# Demystifying APY Calculations: Tiered Rate Accounts Explained

Blog,
Jon Tavares – Senior Compliance Consultant

In a previous article Demystifying APY Calculations:  Stepped Rates and Promotional Rates Explained, we discussed how to calculate the Annual Percentage Yield (APY) for stepped-rate and promotional-rate accounts. Now, we will delve into the two types of tiered-rate accounts and explore the methodology to calculate each APY. When an account offers multiple interest rates based on specified balance levels, financial institutions are required to calculate the APY using a specific method. Additionally, accounts that use tiering method B must disclose the APY or a range of APYs for each balance tier.

Let’s take a closer look at the two tiering methods and the corresponding calculations for each tier. In the following examples, let’s assume that a financial institution pays:

• 4.65% interest on balances up to \$2,500;
• 4.85% interest on balances more than \$2,500 up to but not exceeding \$5,000; and
• 5.00% interest on balances more than \$5,000.
###### Tiering Method A

Under this method, the institution pays the stated interest rate on the entire balance in the account that corresponds to the applicable deposit tier. For example, if my girlfriend Ana de Armas and I deposit \$5,000, the institution pays the 4.85% interest rate on the entire \$8,000.

When this method is used, only one APY applies to each tier, and the APY remains constant within each tier regardless of the principal amount assumed to have been deposited.

In advertisements and account opening disclosures, the institution will state three APYs – one for each balance tier. The calculation of each APY is like that of accounts with a single interest rate. The calculation considers the total interest earned by the consumer within each tier for a year and the principal assumed to have been deposited to earn that amount of interest. Because this calculation is straightforward and is calculated the same as a normal account, we won’t discuss the APY calculation here. If you need a more detailed explanation, please refer to Appendix A of Regulation DD (12 CFR Part 1030, App. A).

###### Tiering Method B

Under this method, the institution pays the stated interest rate only on the portion of the balance within the specified tier. For example, if Ana and I deposit \$8,000, the institution pays 4.65% on \$2,500, 4.85% on the next \$2,500 (the difference between \$5,000, the second-tier cut-off, and the first-tier cut-off of \$2,500), and 5.00% on \$3,000 (the difference between \$8,000 and the second-tier cut-off).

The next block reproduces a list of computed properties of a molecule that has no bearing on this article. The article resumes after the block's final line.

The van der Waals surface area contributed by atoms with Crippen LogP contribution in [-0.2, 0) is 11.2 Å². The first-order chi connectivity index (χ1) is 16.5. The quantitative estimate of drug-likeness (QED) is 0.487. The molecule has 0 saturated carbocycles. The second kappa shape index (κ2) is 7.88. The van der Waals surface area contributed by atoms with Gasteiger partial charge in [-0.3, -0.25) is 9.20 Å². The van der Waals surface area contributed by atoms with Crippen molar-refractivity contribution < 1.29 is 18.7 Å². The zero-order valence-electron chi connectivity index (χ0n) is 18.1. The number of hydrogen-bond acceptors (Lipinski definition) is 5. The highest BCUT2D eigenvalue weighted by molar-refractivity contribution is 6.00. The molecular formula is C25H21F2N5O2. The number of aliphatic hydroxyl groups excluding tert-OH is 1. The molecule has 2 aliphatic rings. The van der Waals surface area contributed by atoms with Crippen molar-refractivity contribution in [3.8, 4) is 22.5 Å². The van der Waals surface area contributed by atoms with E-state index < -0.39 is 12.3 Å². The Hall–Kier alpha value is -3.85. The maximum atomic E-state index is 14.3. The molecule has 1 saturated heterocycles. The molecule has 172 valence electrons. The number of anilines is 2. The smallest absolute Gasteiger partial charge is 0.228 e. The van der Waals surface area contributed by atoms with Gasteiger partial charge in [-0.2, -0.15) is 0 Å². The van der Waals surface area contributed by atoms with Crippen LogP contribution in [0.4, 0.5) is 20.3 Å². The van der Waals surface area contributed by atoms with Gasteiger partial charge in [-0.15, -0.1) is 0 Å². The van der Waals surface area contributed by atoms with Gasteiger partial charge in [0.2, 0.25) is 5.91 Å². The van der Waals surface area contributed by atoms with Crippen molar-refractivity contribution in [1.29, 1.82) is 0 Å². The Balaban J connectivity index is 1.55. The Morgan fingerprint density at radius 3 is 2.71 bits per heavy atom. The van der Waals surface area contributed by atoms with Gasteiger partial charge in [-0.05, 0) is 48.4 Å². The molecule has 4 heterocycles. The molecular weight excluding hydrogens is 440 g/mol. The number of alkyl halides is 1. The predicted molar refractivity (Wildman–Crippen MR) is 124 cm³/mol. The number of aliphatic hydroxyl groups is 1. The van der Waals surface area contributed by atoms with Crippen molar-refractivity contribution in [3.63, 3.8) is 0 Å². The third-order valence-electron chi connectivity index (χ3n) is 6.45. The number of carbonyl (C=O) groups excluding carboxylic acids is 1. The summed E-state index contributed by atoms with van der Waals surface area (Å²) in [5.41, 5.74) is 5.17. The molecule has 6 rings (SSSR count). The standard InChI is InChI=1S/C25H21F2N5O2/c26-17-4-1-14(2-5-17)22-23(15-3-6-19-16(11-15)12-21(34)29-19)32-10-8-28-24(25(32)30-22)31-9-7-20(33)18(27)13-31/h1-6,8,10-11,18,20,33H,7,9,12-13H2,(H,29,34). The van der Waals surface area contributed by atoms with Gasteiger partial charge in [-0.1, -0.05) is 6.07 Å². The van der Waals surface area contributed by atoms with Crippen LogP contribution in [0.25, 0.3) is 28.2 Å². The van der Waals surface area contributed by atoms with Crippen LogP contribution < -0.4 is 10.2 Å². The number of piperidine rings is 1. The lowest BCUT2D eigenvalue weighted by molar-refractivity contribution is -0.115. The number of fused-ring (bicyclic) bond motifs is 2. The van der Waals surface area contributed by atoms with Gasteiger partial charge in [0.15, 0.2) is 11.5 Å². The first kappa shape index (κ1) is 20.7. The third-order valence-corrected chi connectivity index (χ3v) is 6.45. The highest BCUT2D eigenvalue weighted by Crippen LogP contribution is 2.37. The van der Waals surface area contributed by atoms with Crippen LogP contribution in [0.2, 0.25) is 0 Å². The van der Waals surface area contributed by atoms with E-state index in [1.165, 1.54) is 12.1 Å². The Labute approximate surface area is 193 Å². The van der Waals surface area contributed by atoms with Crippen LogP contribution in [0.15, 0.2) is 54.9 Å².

When using this method, the institution must provide a range that shows the lowest and highest APYs for each tier, except for the first tier, which would be calculated the same as Method A. The low end of the APY range is calculated based on the total amount of interest earned for a year, assuming the minimum principal required to earn the interest rate for that tier (i.e., for tier two above, an institution would use \$2,500.01). The high end is based on the interest paid by the institution on the highest principal that could be deposited to earn the same interest rate (i.e., for tier two above, an institution would use \$5,000.00). If the account does not have a maximum deposit limit, the institution may assume any reasonable amount (e.g., for tier three above, an institution may use \$10,000.00, \$100,000.00, \$1,000,000.00, or any other reasonable amount. For the calculations below, we will use \$250,000.00 for the high end of tier three).

First tier:

Assuming daily compounding, if a \$2,500 deposit earns \$118.99 in interest, the APY for the first tier is calculated using the simple formula:

APY = 100 * (118.99/2,500)

APY = 4.76%

Second tier:

For the second tier, the institution would pay between \$118.99 and \$243.22 in interest based on assumed balances of \$2,500.01 and \$5,000, respectively. For \$2,500.01, interest is calculated on \$2,500 at a 4.65% interest rate, plus interest on \$0.01 at a 4.85% rate. For the low end of the second tier, the APY is 4.76% using the simple formula:

APY = 100 * (118.99/2,500.01)

APY = 4.76%

For \$5,000, interest is calculated on \$2,500 at a 4.65% interest rate, plus interest on \$2,500 at a 4.85% interest rate. For the high end of the second tier, the APY is 4.86%:

APY = 100 * (243.22/5,000)

APY = 4.86%

Thus, the APY range for the second tier is 4.76% to 4.86%

Third tier:

For the third tier, if the low end of the tier (\$5,000.01) earns \$243.22 in interest, the APY is calculated using the simple formula:

APY = 100 * (243.22/5,000.01)

APY = 4.86%

Since there is no limit, we will assume a balance of \$250,000 for the high-end. For this amount, interest is calculated on \$2,500 at a 4.65% interest rate, plus interest on \$2,500 at a 4.85% rate, plus interest on \$245,000 at a 5.00% rate. For the high end of the third tier, the APY is 5.12%:

APY = 100 * (12,803.76/250,000)

APY = 5.12%

The third-tier APY range would be stated as 4.86% to 5.12%.

Understanding the different methods of tiered interest rates and how to calculate the Annual Percentage Yield for each can help ensure proper disclosure of the APY in advertisements and account opening disclosures.

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Blog,
Jon Tavares – Senior Compliance Consultant